‘Heart failure’ is a term used by doctors to describe a state where the heart muscle has become quite ineffective at pumping blood around the body. This problem can manifest in a variety of ways including fatigue, breathlessness, swelling (oedema) in the lower legs and fluid build-up in the lungs (pulmonary oedema). Ultimately, the condition can prove fatal. Heart failure can be caused by one or more of several factors including ‘heart disease’ (‘furring up’ of the arteries that supply blood to the heart muscle), persistently raised blood pressure and disease of the heart muscle itself (cardiomyopathy).
While raised cholesterol levels are often said to be bad news for the heart, I was interested to read a recently published piece of research which assessed the relationship between cholesterol levels and health outcomes in individuals suffering from heart failure. In this US-based study, about 2,500 people were assessed for an average of almost 3 years . The researchers compared levels of supposedly unhealthy low-density lipoprotein cholesterol (LDL-C) and overall risk of death during the period of the study.
What the researchers found is that individuals with LDL-C cholesterol levels < 1.84 mmol/l (71 mg/dl ) were, overall, at a 68 per cent increased risk of death compared to individuals whose LDL-C levels were significantly higher (> 3.36 mmol/l = 130 mg/dl).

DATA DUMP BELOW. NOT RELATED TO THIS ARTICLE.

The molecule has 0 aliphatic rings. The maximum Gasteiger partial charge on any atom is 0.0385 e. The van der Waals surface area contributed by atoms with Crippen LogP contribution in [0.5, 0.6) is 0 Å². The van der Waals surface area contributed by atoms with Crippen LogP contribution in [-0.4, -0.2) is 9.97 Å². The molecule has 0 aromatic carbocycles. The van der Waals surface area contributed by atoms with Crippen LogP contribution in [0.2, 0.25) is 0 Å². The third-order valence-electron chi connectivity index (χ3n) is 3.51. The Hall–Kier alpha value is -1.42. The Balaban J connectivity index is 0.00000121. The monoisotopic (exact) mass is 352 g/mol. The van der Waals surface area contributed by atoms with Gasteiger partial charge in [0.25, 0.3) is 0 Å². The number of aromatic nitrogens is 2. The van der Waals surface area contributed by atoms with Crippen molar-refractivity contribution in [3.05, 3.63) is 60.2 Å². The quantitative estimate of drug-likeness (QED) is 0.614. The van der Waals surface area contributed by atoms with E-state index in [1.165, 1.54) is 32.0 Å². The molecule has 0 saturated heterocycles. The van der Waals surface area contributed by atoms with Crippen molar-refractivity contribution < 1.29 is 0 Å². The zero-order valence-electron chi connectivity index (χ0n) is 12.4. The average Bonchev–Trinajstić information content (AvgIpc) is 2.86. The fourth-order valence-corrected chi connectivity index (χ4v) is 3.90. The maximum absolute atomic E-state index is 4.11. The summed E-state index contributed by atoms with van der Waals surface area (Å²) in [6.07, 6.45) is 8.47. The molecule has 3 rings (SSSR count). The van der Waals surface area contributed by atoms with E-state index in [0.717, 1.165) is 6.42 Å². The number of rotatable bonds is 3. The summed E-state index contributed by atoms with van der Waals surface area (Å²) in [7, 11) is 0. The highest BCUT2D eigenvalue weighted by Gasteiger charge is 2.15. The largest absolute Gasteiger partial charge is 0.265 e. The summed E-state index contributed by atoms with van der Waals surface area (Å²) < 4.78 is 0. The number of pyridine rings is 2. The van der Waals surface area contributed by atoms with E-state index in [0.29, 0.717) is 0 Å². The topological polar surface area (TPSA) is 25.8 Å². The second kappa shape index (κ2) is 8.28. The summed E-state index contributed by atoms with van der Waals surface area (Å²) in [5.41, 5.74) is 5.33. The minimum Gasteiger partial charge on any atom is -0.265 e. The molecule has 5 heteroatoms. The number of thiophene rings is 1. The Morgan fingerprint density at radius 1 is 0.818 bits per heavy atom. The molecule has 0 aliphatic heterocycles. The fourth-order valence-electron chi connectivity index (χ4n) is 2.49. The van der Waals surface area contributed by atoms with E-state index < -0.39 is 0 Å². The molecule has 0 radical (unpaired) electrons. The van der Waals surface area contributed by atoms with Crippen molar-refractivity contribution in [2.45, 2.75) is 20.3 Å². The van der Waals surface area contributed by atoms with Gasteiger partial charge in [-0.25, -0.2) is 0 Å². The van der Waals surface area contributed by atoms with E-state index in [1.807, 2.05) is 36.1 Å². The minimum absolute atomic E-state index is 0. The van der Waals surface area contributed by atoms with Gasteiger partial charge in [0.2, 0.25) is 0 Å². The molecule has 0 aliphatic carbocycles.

This study, though, is not a one-off. Previous research has also linked lower levels of cholesterol with worse outcomes in those suffering from heart failure. In one study published in 2006, lower levels of total cholesterol were found to be associated with increased risk of death in patients with heart failure. The authors of this study concluded that: “Further research is necessary to determine the nature of this relationship, optimal lipid levels, and the therapeutic role, if any, of statins in patients with established [heart failure].”
I think the caution these researchers advise in the use of statins in individuals with heart failure is relevant for two reasons. Firstly, statins may reduce cholesterol to levels associated with worse outcomes. Secondly, though, statins can deplete the body of the nutrient coenzyme Q10. Coenzyme Q10 contributes to muscle function, and low levels of it can conceivably compromise the functioning of the heart (the heart is a muscle, after all). The last thing we want to be doing, in my opinion, is weakening a muscle that is, by definition, already weakened.
1. Kahn MR, et al. Low-Density Lipoprotein Levels in Patients With Acute Heart Failure. Congest Heart Fail 2012 Oct 16. [Epub ahead of print]
2. Afsarmanesh N, et al. Total cholesterol levels and mortality risk in nonischemic systolic heart failure. Am Heart J. 2006;152(6):1077-83